Sometimes People "Making Trouble" Are HAVING Trouble

Stop seeing troublemakers and start seeing people who are having trouble making it.

A part of my professional background includes two years of work as a counselor in a reform school. I worked with thieves, pimps, muggers, drug dealers and an assortment of other criminals. And to say the least, I picked up some unique insights into human behavior. I learned what causes people to go in the wrong direction, and I learned what it takes to bring out the best in others. Some of that wisdom and knowledge is woven into my on-site programs and my off-site Peak Performance Boot Camps — because the lessons I learned in reform school apply to your businesses as well. Here are a few.

=> 1. Look For The Need.

I find too many managers, team leaders, and coworkers LOOKING AT THE PROBLEM instead of LOOKING FOR THE NEED. They “see” a less-than-productive employee wasting time on the telephone, or they see a constantly negative team member putting down everybody and everything. What they may not see is a person who “needs” training in time management or a person that “needs” to be re-engaged in the company’s mission.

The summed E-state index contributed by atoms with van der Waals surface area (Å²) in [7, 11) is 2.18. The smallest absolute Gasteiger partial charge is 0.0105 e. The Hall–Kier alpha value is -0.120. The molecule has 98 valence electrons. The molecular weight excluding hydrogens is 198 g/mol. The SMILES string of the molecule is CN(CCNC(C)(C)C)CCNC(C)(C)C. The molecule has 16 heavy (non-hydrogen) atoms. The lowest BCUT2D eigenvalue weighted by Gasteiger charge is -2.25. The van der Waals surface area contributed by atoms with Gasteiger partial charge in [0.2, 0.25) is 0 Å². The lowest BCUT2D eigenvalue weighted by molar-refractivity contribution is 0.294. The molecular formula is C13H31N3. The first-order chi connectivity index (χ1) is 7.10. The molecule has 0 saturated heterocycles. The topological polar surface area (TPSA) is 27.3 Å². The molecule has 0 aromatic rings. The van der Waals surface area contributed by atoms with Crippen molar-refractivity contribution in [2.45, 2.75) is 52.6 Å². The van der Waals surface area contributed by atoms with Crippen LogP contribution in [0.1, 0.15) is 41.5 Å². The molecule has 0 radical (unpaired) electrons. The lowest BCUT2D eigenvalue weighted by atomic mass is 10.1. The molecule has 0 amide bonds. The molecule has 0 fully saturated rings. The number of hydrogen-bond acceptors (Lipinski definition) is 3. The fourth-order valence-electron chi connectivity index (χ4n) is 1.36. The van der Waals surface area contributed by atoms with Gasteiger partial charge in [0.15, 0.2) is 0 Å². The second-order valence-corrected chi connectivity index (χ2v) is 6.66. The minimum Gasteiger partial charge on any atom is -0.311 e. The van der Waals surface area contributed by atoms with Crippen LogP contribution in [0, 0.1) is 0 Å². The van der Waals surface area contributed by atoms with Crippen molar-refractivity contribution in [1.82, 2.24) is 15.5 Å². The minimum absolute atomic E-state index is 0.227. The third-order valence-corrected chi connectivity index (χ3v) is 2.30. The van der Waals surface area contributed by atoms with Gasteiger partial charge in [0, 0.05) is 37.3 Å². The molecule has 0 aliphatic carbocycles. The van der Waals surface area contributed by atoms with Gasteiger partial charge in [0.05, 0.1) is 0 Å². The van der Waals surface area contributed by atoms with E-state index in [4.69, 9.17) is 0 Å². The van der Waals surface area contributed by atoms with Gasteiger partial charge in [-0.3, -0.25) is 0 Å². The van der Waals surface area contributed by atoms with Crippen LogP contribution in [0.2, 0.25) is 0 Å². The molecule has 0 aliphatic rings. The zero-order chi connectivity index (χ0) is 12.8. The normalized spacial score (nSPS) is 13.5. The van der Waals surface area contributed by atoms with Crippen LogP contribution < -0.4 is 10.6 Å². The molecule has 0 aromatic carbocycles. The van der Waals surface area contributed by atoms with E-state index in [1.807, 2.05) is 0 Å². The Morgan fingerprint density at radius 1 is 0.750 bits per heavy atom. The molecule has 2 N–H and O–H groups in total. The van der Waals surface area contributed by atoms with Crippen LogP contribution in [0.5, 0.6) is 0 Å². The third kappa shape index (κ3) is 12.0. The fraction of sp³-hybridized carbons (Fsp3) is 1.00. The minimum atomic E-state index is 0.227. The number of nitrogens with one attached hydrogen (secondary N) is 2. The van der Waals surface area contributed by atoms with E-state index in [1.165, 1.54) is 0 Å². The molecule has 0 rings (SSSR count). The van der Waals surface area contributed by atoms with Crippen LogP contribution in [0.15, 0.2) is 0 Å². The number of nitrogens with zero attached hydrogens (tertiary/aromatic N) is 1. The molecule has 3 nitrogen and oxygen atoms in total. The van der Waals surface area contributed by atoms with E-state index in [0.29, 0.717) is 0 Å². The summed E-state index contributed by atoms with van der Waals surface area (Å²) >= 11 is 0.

When I spoke to youth groups years ago, I would tell them, “We don’t have a drug problem in this country. And we don’t have an alcohol problem, a nicotine problem, or a violence problem. We have a NEED problem.” That always caught their attention. But I was being dead honest with them. If their needs were filled, their problems would flee.

I remember Sandy Queen speaking to a group of high school students a while ago. She gave example after example of young people in trouble, but she said, “They all have the same underlying theme: need…the need for adults in their lives to validate their lives with love and caring…the need to feel they have worth…the need to belong to something or someone who cares.” I think the same thing is true of every person in your organization.

One sixteen-year old girl came up to Sandy and shared her story after the high school assembly. She said, “I’ve had unprotected relations with every boy I’ve ever known since I was nine years old, and the reason is exactly what you said up there. No one has ever said they cared about me except when we’re doing it. I know they don’t mean it. I’m smart enough to figure that out, but at least for a few minutes I hear what I never hear any other time.”

Sandy asked her what she would do if she became pregnant. The girl gave the same answer that 90% of all teenaged girls tend to give, “At least I’d have someone to love me…” There’s that NEED thing again.

So no matter what your role is in life, you have to live and work with other people. And some of those people have behavior that is less than positive, productive, or profitable. How are you responding to them? Are you merely trying to change their behavior? Or are you trying to fill the need that is causing their behavior? The most effective people do both.

=> 2. Stop Seeing “Troublemakers.”